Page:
Monica Morrison has a passion. She wants to help people with diabetes.

She knows the struggles individuals with diabetes face because she has juvenile diabetes herself. Morrison has founded Sugar Sniffers, an organization that provides service animals known as diabetic alert dogs. These dogs alert a person with diabetes when their blood sugar gets too low or too high. The dogs are trained to paw the person if they notice a blood sugar problem. They will nudge your belly or jump on you.

“I have a service dog named Copper and my dog helps me,” said Morrison. “My family is not around much and Copper will alert me if my blood sugar gets too low. He is actually a rescue dog.”

Morrison did a lot of research and worked with a trainer so that Copper would become and effective diabetic alert dog.  During her work, Morrison discovered that a typical service dog costs as much as $30,000. Most people don’t have that kind of money. “I want to provide these dogs at a lower cost, about $2,000,” she said. “I would help a person find the proper dog from a shelter. I would then start training the dog to respond when a person’s blood sugar is too high or too low.”

After Morrison goes with the individual and pick up the service dog and help with basic training. She will teach the dog scent training. “If you are diabetic , you would have to use your saliva with low blood sugar so the dog has a sample to work with. We put the saliva on a cotton ball and let the dog learn to sense the smell of the saliva from the person the dog will help. Once the dog learns the scent, we teach the dog how to alert the person who is having a problem.”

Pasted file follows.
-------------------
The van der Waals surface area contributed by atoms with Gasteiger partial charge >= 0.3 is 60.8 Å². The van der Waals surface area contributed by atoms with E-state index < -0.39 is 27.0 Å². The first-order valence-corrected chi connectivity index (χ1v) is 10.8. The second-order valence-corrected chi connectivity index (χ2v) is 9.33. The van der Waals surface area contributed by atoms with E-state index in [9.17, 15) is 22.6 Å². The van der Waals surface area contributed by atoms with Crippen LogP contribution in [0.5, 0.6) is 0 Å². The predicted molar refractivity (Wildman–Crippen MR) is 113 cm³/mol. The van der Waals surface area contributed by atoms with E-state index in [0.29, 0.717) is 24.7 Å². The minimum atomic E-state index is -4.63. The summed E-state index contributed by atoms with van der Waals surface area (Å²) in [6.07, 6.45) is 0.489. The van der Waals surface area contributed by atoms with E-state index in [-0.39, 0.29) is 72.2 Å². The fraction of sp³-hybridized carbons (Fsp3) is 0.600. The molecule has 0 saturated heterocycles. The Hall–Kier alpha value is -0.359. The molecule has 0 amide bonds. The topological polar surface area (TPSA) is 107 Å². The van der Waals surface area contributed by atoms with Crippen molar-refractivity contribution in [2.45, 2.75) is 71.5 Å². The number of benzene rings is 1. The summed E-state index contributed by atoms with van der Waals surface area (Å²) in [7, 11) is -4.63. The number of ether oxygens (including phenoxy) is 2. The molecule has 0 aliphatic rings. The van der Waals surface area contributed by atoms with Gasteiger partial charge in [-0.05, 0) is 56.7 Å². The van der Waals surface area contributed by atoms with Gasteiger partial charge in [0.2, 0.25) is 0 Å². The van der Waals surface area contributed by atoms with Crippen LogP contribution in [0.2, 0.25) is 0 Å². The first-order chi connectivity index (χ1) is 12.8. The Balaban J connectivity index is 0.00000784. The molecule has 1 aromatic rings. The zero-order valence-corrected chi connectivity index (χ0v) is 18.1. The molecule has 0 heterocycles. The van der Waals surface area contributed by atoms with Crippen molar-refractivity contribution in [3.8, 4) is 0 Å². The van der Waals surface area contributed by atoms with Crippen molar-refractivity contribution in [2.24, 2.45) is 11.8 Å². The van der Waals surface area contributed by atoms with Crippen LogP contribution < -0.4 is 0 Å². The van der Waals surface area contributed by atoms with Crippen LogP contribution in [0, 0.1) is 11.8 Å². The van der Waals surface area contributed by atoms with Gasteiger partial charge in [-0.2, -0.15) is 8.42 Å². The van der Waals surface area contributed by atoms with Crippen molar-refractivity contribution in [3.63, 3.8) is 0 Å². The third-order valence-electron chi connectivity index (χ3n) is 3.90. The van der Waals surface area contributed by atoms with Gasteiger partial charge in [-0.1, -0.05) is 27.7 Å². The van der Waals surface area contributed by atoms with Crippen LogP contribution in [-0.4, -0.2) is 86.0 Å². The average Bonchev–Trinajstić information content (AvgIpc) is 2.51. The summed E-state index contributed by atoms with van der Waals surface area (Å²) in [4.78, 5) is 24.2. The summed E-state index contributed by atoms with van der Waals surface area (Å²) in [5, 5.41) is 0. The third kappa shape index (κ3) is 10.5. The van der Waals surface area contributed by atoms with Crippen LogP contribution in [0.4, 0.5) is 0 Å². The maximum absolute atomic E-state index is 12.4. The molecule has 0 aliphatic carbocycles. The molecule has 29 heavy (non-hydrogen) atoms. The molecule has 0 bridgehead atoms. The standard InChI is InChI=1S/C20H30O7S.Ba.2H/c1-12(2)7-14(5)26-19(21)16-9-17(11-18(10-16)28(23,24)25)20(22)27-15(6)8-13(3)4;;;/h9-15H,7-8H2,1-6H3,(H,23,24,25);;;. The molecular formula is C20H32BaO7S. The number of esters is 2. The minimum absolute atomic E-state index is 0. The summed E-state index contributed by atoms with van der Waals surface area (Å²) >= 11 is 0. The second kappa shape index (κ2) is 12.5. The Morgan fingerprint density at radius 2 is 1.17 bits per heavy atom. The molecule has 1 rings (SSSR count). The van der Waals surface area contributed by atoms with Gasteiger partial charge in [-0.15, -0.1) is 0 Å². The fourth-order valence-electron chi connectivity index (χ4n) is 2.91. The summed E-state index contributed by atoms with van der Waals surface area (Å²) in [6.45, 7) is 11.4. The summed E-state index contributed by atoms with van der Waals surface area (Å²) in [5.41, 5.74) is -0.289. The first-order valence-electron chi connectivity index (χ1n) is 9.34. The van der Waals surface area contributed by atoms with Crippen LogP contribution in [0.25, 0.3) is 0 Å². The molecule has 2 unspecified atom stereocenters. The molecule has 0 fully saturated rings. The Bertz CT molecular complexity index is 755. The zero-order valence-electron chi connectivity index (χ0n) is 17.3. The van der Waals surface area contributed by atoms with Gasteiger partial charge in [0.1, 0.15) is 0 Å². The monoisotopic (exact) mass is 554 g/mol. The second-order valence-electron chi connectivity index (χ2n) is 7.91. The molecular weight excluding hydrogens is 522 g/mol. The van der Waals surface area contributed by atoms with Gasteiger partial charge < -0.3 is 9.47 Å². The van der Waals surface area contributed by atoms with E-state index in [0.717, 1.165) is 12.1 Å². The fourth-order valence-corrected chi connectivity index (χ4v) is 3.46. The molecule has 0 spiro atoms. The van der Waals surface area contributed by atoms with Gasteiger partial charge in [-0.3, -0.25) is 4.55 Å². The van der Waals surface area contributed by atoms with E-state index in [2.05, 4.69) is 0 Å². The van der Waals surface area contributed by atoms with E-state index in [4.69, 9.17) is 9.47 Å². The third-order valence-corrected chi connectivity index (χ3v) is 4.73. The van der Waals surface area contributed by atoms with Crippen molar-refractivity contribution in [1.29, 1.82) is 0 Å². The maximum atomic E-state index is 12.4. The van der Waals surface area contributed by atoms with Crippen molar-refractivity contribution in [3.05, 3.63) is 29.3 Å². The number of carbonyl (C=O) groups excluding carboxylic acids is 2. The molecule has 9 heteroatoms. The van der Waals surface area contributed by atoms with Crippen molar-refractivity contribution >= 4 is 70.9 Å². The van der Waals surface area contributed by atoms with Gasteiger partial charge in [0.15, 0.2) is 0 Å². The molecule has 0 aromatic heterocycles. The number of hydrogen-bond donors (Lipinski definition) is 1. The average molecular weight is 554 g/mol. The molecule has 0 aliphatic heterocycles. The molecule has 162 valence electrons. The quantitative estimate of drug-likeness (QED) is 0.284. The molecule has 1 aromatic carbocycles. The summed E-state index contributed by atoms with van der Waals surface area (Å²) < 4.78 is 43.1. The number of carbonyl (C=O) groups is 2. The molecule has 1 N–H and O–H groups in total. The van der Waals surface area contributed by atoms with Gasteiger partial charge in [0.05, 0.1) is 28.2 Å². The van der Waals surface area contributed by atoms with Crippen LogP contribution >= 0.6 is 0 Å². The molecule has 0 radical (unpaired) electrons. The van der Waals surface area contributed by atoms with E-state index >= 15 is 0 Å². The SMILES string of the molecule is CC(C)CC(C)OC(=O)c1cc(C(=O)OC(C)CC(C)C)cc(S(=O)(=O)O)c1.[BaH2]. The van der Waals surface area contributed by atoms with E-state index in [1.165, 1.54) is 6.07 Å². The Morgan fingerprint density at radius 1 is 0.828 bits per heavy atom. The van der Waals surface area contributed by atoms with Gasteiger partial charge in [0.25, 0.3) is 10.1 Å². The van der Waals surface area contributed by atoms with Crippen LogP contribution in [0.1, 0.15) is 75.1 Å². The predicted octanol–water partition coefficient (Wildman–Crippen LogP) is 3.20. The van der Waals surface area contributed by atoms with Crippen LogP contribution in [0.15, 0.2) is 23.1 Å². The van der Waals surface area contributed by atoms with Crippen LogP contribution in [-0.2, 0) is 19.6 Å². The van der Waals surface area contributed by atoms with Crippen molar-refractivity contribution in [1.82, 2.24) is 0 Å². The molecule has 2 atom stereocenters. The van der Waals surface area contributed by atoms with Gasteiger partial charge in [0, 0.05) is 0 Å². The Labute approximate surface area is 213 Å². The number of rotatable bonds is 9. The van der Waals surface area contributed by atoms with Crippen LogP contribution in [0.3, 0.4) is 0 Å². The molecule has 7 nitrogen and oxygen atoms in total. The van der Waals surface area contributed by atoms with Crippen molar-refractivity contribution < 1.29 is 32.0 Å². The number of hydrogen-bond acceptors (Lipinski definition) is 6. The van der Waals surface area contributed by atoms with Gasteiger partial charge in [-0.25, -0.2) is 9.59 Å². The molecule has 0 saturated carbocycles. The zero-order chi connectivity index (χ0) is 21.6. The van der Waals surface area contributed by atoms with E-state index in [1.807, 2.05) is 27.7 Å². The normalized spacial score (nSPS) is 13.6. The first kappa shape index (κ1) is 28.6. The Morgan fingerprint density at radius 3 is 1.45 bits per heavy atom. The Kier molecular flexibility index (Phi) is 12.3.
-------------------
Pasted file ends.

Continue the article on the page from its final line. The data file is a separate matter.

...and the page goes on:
The dog can be trained to do whatever alert type is effective. A dog can be trained to paw you or nudge you with their nose. “I want to help others purchase a service dog so it will help save a life. If there is nobody around that understands diabetes, the dog is there to help you before you get into a bad situation. I want to have cost effective service dogs,” she said.

Now Morrison is working with friends. She has received some support from people she knows. She wants to educate more people about the importance and value of diabetic alert dogs and is working all over Florida.